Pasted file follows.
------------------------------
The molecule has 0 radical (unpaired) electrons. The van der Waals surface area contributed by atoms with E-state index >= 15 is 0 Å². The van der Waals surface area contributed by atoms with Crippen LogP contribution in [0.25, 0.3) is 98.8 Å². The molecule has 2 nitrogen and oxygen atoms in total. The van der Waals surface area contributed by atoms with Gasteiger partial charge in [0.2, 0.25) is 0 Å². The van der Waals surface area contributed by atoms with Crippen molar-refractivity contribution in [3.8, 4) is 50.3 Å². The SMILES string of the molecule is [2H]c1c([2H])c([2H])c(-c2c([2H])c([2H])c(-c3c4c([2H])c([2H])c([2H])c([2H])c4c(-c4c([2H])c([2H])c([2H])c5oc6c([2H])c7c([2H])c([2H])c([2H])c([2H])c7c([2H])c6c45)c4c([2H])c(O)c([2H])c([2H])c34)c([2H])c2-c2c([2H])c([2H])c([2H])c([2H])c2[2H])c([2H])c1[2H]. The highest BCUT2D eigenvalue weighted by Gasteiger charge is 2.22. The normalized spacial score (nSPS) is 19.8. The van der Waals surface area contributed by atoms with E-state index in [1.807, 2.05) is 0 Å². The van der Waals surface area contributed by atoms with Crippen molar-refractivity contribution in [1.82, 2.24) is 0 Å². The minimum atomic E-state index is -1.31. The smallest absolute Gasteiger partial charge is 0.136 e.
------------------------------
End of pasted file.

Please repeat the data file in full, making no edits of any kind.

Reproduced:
The molecule has 0 radical (unpaired) electrons. The van der Waals surface area contributed by atoms with E-state index >= 15 is 0 Å². The van der Waals surface area contributed by atoms with Crippen LogP contribution in [0.25, 0.3) is 98.8 Å². The molecule has 2 nitrogen and oxygen atoms in total. The van der Waals surface area contributed by atoms with Gasteiger partial charge in [0.2, 0.25) is 0 Å². The van der Waals surface area contributed by atoms with Crippen molar-refractivity contribution in [3.8, 4) is 50.3 Å². The SMILES string of the molecule is [2H]c1c([2H])c([2H])c(-c2c([2H])c([2H])c(-c3c4c([2H])c([2H])c([2H])c([2H])c4c(-c4c([2H])c([2H])c([2H])c5oc6c([2H])c7c([2H])c([2H])c([2H])c([2H])c7c([2H])c6c45)c4c([2H])c(O)c([2H])c([2H])c34)c([2H])c2-c2c([2H])c([2H])c([2H])c([2H])c2[2H])c([2H])c1[2H]. The highest BCUT2D eigenvalue weighted by Gasteiger charge is 2.22. The normalized spacial score (nSPS) is 19.8. The van der Waals surface area contributed by atoms with E-state index in [1.807, 2.05) is 0 Å². The van der Waals surface area contributed by atoms with Crippen molar-refractivity contribution in [1.82, 2.24) is 0 Å². The minimum atomic E-state index is -1.31. The smallest absolute Gasteiger partial charge is 0.136 e.